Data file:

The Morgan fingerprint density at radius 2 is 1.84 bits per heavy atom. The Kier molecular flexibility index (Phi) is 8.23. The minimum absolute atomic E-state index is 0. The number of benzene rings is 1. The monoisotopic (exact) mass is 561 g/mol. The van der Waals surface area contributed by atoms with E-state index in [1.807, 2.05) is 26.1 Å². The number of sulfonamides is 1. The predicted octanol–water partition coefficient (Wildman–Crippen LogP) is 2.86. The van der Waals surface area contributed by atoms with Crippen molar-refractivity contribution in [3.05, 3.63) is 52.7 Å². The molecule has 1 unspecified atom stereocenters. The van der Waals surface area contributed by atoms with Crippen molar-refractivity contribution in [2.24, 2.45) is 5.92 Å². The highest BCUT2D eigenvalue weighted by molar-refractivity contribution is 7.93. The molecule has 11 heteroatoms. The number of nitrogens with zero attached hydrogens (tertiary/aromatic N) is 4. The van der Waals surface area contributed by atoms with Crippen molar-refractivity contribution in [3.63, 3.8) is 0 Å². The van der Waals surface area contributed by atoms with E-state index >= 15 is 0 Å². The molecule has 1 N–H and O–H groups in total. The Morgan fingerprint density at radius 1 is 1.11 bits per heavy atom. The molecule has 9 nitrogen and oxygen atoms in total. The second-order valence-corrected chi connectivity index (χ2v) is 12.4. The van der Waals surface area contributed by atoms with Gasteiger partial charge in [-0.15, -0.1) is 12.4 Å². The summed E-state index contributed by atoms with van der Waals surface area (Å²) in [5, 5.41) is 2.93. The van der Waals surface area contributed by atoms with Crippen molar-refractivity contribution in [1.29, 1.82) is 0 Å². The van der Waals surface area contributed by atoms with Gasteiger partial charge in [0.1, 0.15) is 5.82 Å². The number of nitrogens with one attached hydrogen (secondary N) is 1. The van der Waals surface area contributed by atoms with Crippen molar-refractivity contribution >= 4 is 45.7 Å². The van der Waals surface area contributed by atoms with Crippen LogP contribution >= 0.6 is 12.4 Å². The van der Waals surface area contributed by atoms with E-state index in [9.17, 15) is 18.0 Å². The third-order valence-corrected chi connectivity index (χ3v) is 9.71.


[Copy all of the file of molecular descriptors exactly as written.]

The Morgan fingerprint density at radius 2 is 1.84 bits per heavy atom. The Kier molecular flexibility index (Phi) is 8.23. The minimum absolute atomic E-state index is 0. The number of benzene rings is 1. The monoisotopic (exact) mass is 561 g/mol. The van der Waals surface area contributed by atoms with E-state index in [1.807, 2.05) is 26.1 Å². The number of sulfonamides is 1. The predicted octanol–water partition coefficient (Wildman–Crippen LogP) is 2.86. The van der Waals surface area contributed by atoms with Crippen molar-refractivity contribution in [3.05, 3.63) is 52.7 Å². The molecule has 1 unspecified atom stereocenters. The van der Waals surface area contributed by atoms with Crippen molar-refractivity contribution in [2.24, 2.45) is 5.92 Å². The highest BCUT2D eigenvalue weighted by molar-refractivity contribution is 7.93. The molecule has 11 heteroatoms. The number of nitrogens with zero attached hydrogens (tertiary/aromatic N) is 4. The van der Waals surface area contributed by atoms with Crippen molar-refractivity contribution in [3.63, 3.8) is 0 Å². The van der Waals surface area contributed by atoms with E-state index >= 15 is 0 Å². The molecule has 1 N–H and O–H groups in total. The Morgan fingerprint density at radius 1 is 1.11 bits per heavy atom. The molecule has 9 nitrogen and oxygen atoms in total. The second-order valence-corrected chi connectivity index (χ2v) is 12.4. The van der Waals surface area contributed by atoms with Gasteiger partial charge in [-0.15, -0.1) is 12.4 Å². The summed E-state index contributed by atoms with van der Waals surface area (Å²) in [5, 5.41) is 2.93. The van der Waals surface area contributed by atoms with Crippen molar-refractivity contribution in [1.29, 1.82) is 0 Å². The van der Waals surface area contributed by atoms with Gasteiger partial charge in [0.1, 0.15) is 5.82 Å². The number of nitrogens with one attached hydrogen (secondary N) is 1. The van der Waals surface area contributed by atoms with Crippen molar-refractivity contribution >= 4 is 45.7 Å². The van der Waals surface area contributed by atoms with Crippen LogP contribution >= 0.6 is 12.4 Å². The van der Waals surface area contributed by atoms with E-state index in [9.17, 15) is 18.0 Å². The third-order valence-corrected chi connectivity index (χ3v) is 9.71.